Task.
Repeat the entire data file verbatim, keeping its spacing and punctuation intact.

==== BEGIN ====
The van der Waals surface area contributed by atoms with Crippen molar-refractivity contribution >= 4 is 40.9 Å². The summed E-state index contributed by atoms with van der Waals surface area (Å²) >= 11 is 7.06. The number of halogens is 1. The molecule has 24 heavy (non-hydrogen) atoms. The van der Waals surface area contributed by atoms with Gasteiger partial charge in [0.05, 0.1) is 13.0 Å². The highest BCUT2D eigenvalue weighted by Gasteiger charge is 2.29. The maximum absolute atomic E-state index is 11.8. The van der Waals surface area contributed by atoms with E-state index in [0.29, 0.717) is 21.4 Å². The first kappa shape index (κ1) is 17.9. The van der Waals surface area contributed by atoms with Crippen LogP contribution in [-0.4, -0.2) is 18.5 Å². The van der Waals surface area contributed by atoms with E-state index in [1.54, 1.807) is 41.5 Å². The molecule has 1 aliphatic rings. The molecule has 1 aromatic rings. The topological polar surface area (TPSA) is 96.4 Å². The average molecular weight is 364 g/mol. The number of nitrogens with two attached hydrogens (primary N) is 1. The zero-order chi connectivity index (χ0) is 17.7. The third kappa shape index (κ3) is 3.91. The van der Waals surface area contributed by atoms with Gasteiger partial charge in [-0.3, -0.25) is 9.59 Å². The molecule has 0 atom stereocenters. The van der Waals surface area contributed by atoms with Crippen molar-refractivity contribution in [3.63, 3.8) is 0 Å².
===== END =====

The van der Waals surface area contributed by atoms with Crippen molar-refractivity contribution >= 4 is 40.9 Å². The summed E-state index contributed by atoms with van der Waals surface area (Å²) >= 11 is 7.06. The number of halogens is 1. The molecule has 24 heavy (non-hydrogen) atoms. The van der Waals surface area contributed by atoms with Gasteiger partial charge in [0.05, 0.1) is 13.0 Å². The highest BCUT2D eigenvalue weighted by Gasteiger charge is 2.29. The maximum absolute atomic E-state index is 11.8. The van der Waals surface area contributed by atoms with E-state index in [0.29, 0.717) is 21.4 Å². The first kappa shape index (κ1) is 17.9. The van der Waals surface area contributed by atoms with Crippen LogP contribution in [-0.4, -0.2) is 18.5 Å². The van der Waals surface area contributed by atoms with E-state index in [1.54, 1.807) is 41.5 Å². The molecule has 1 aliphatic rings. The molecule has 1 aromatic rings. The topological polar surface area (TPSA) is 96.4 Å². The average molecular weight is 364 g/mol. The number of nitrogens with two attached hydrogens (primary N) is 1. The zero-order chi connectivity index (χ0) is 17.7. The third kappa shape index (κ3) is 3.91. The van der Waals surface area contributed by atoms with Gasteiger partial charge in [-0.3, -0.25) is 9.59 Å². The molecule has 0 atom stereocenters. The van der Waals surface area contributed by atoms with Crippen molar-refractivity contribution in [3.63, 3.8) is 0 Å².